Christmas is Delayed This Year

by Forest Rohwer, head researcher on the Microbe Team

A busy reef scene on Christmas Island. Photograph by Jen Smith.

The wrap-up of an expedition is always hectic. This is doubly true for the current trip because we needed to switch from a ship-board operation to a land-based one. This meant that two days were spent packing up everything on the ship and moving it on shore. First, the equipment had to be sorted into three groups: (1) things that we did not need for our remaining days on Christmas and that could thus be packed into a container; (2) heavy things that we needed on Christmas and that will be shipped home later on a cargo flight; and (3) light equipment that we need on Christmas that we can take back on the charter plane with us, i.e., effectively just data and samples. All of the sorted items had to be packed securely on pallets and lifted by crane off the Hanse Explorer. Then we all pitched in and moved the items we needed to the dive shop or our hotels. My room, for example, is now the water chemistry lab. We were doing well until we hit an unexpected delay yesterday.

The delay was in getting the air needed for diving. Dive Kiribati, described as a land-based live-aboard dive operation, had provided us dive support on numerous other trips to Christmas. This time, though, when they were filling our air tanks, we found that their compressor had been having some problems. Our initial air quality checks failed, prompting the changing of all the filters in the system. The second check showed that the air was good and a set of their tanks were filled. Even though we had completely emptied the tanks of old air and filled them with new, the third check showed the quality was not safe for diving. So yesterday was spent scrambling to completely clean up their compressor and tanks. We also had to dive into our supplies packed in the container and get our tanks that we had used on the Hanse Explorer. BZ, who has done an amazing job arranging the trip, spent 2 hours in the shipping container filling our tanks from the compressor banks that we had on the ship. While that was happening, the people at Dive Kiribati and a couple of our people changed the oil, filters, and lines on all of their compressors. All of this work paid off and we are now back on track. Altogether, though, this cost us a full day of expedition time. We’ll still be able to get all the experiments and surveys done here at Christmas if no great problems loom in the future (fingers crossed!).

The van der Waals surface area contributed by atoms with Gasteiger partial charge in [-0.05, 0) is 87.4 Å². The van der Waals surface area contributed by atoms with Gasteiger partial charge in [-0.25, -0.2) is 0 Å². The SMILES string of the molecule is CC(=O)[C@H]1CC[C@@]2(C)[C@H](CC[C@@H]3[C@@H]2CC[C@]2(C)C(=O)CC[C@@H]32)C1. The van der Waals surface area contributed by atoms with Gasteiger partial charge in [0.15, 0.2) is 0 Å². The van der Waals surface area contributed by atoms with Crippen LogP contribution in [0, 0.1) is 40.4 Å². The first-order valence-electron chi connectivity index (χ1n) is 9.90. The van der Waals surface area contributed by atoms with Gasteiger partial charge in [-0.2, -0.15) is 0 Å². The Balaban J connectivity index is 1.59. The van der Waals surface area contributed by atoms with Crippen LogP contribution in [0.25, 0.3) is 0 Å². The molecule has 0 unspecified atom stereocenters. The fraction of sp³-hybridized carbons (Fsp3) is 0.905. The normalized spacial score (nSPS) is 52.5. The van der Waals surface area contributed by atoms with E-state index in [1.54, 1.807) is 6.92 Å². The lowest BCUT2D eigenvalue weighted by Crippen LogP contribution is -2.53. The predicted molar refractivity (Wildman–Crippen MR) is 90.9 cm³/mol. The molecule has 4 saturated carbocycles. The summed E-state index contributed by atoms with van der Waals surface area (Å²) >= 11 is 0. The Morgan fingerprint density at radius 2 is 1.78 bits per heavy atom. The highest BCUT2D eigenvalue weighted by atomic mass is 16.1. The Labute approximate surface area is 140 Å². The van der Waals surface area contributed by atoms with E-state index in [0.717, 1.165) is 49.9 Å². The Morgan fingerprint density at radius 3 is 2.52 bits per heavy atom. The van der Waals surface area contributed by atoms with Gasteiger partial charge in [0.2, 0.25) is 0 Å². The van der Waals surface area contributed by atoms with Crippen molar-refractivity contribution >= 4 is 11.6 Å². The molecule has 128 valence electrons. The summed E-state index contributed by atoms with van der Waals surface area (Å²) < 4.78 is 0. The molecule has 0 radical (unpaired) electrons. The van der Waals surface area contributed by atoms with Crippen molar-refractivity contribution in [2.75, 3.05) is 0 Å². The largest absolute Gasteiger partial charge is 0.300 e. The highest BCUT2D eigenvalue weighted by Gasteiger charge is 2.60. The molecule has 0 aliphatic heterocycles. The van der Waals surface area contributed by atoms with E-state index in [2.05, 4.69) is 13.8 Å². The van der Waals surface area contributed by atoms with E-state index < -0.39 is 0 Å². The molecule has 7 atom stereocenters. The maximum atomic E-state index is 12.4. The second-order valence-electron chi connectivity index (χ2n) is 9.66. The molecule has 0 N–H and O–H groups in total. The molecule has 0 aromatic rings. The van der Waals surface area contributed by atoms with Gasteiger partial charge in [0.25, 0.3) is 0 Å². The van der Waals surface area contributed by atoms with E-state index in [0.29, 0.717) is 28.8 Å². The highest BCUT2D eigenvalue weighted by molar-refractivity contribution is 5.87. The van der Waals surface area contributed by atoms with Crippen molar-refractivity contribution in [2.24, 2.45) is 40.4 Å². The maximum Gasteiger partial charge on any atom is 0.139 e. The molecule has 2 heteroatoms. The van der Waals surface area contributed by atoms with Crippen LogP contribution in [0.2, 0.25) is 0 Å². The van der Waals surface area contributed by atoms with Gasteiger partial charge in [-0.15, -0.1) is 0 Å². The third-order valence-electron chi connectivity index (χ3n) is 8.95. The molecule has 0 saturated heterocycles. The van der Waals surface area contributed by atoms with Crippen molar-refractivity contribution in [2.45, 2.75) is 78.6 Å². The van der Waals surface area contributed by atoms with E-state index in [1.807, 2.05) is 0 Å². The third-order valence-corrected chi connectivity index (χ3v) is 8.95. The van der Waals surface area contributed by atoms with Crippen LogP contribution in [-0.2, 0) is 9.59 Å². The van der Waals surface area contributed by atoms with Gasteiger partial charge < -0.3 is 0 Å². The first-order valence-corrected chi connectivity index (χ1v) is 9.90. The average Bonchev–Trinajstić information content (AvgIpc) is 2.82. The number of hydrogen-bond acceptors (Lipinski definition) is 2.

After a day of successful but often frustrating problem solving, we did get to have a wonderful party hosted by one of the ex-pats on the island. Henry has a background in marine biology/oceanography and has been living here for 4 years. Last night he arranged to have pig roasted for us and a number of people from the island came over to join us. A great break from the running around.